Thoughts on Toldot

canstockphoto3712801This week’s Parasha is Toldot, Genesis 25:19 – 28:9.[i] The Haftarah is Malachi 1:1 – 2:7. The reading from the Apostolic Writings according to the Chayyei Yeshua cycle[ii] is John 3:1-21.

Dena Weiss of Mechon Hadar in New York begins her weekly Dvar Torah study with the following observation,

Yitzhak is one of the most enigmatic figures of the Torah. It is hard to understand what motivates him and what makes him unique, as he quite literally follows in his father’s footsteps and seems to allow his life to be determined by others. He marries the wife his father’s slave picks for him, re-digs the wells that his father had dug, and appears to be tricked by his wife and youngest son. … He does not even appear to be the gibor, the hero, of his own story![iii]

I included the last line of the quote above because of Yitzhak’s imitation of his father’s actions in claiming that his wife is his sister in order to protect his own skin. Seriously not much of a gibor.

It has been said that one of the reasons for Yitzhak’s lackadaisicalness stems back to the Akedah (Genesis 22). Abraham, his dad, took him along to make a sacrifice to ADONAI, when Yitzhak suddenly found himself bound and prepared as the sacrifice. Yes, HaShem provided a ram in Yitzhak’s place, but I am sure the event left an impression on the young man. Rabbi Sacks on the other hand, sees Yitzhak in a different light,

Isaac is the least original of the three patriarchs. His life lacks the drama of Abraham or the struggles of Jacob. We see in this passage that Isaac himself did not strive to be innovative, digging the same wells and naming them with the same names as his father. Often, we try to make ourselves distinctive from our parents. We do things differently, or even if we don’t, we give them different names. Isaac was not like this. He was content to be a link in the chain of generations, faithful to what his father had started.

Isaac represents the faith of persistence, the courage of continuity.[iv]

I believe this picture of Yitzhak, exhibiting “the faith of persistence, the courage of continuity,” should give each one of us a great amount of comfort and hope. The Almighty has gifted all of us with certain gifts and skills. We have all gone through trials and tribulations, though maybe not as intense as those listed in Hebrews 11:33-38 or as the Akedah experience. However, earth-shattering encounters with ADONAI are not necessarily what we need. Remember when the Almighty wanted to get Elijah’s attention, He did not do it through the destructive wind, the earthquake or the fire, but through a still small voice, which is an everyday occurrence. We need to remain steadfast, faithful, and hopeful through the events in our daily lives. Rav Shaul admonished the believers at Colossae that through the death of Messiah they would be presented to God “…holy, spotless and blameless in His eyes—if indeed you continue in the faith, established and firm, not budging from the hope of the Good News that you have heard,” (Colossians 1:22-23).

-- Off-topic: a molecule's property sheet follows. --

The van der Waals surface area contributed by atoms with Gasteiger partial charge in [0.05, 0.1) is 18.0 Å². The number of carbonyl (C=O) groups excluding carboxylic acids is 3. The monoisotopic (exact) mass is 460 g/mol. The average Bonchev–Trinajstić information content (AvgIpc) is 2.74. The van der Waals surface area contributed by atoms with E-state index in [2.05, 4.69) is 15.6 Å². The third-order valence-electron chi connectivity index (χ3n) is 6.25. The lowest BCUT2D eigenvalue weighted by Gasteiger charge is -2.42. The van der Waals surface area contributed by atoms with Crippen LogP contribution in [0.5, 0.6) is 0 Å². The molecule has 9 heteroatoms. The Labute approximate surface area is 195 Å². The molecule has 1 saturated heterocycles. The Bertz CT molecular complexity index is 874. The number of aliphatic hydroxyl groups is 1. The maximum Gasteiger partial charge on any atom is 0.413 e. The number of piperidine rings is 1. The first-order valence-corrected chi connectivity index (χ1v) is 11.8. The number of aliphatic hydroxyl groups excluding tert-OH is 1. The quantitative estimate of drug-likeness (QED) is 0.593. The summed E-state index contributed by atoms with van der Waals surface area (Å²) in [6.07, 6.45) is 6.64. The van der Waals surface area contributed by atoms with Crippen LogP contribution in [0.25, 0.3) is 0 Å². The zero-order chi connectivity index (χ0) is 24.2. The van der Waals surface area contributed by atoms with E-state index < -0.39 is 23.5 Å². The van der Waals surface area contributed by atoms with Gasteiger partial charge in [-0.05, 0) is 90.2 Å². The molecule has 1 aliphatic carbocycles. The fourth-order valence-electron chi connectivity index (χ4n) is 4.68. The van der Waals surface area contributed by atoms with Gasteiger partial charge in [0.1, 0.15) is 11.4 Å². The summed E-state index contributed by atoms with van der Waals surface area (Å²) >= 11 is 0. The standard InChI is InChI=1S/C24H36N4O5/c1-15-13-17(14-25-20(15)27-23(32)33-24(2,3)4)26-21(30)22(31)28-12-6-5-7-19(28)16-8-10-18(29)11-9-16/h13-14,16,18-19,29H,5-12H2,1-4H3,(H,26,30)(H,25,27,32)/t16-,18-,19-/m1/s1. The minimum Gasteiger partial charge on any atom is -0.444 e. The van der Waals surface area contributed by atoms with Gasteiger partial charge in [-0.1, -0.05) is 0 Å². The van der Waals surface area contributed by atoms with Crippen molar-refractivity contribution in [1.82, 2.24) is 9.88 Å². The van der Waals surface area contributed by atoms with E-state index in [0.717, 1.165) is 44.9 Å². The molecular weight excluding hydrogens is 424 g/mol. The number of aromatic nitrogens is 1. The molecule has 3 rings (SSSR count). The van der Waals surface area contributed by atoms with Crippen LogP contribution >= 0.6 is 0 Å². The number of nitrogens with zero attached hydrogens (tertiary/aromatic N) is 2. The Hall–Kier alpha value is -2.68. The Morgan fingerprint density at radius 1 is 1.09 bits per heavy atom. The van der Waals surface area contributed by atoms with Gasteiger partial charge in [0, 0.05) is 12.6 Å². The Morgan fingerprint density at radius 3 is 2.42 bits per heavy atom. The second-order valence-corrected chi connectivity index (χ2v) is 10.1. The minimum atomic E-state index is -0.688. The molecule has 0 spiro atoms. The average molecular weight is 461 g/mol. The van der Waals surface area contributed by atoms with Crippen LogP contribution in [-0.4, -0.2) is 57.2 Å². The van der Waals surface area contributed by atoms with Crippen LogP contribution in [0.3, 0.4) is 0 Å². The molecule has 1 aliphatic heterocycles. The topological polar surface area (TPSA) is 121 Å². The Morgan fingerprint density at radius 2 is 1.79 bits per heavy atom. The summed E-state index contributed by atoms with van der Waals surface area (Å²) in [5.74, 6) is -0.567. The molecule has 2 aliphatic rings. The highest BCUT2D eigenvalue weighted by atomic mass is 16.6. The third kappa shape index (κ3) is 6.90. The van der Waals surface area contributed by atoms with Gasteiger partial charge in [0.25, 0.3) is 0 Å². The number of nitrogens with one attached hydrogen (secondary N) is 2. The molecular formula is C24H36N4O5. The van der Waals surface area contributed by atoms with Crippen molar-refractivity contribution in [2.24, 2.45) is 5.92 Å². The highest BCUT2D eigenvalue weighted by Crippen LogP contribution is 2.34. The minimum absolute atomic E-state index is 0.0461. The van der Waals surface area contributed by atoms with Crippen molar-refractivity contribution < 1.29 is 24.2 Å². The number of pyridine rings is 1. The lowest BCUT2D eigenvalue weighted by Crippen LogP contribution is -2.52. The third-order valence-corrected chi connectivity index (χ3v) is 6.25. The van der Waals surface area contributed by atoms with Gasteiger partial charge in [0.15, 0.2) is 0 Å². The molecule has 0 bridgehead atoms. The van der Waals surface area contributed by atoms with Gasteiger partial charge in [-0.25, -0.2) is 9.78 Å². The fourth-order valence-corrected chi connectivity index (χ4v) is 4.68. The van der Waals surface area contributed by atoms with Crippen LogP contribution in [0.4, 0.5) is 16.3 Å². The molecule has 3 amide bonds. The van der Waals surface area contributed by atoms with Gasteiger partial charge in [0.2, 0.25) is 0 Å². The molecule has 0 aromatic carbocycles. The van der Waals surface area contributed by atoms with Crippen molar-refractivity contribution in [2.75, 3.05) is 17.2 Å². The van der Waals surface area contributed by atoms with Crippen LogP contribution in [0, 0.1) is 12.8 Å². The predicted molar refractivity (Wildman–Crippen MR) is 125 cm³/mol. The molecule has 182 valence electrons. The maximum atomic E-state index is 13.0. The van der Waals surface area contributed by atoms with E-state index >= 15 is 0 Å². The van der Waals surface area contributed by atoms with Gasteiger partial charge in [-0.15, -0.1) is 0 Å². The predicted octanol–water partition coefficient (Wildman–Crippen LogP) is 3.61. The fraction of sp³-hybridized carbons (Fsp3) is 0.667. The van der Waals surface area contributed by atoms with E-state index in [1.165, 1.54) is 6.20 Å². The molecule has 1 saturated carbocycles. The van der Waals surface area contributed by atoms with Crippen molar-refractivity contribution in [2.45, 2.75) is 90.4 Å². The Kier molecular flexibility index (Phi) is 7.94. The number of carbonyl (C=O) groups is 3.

Yitzhak was and remains an example of steadfast faithfulness in the midst of adversity, in the midst of his own mistakes, and even in the midst of the scheming of those closest to him. Every day, several times a day, we bless God for the Patriarchs in the first bracha of the Amidah, “Blessed are You, LORD our God and the God of our fathers, God of Abraham, God of Isaac, and God of Jacob… .”[v] Yitzhak stands among these great men by whom the God of Israel is identified, because of his persistence and continuity. May we all have the faith of persistence, the courage of continuity like Yitzhak so that we will be presented “holy, spotless and blameless” when we stand before the heavenly throne one day.

Shabbat Shalom

[i] Unless otherwise noted, all Scriptures are from the Tree of Life (TLV) Translation of the Bible. Copyright © 2015 by The Messianic Jewish Family Bible Society.

[ii] year 3, last accessed 8 November 2018.

[iii] Weiss, Dena. Tough Love, Parashat Toldot. Email, 6 November 2018.

[iv] last accessed 8 November 2018.

[v] Sacks, Jonathan, The Koren Siddur, Nusah Ashkenaz, Hebrew/English edition. Jerusalem: Koren Publishers Jerusalem Ltd., 2009, p 108.


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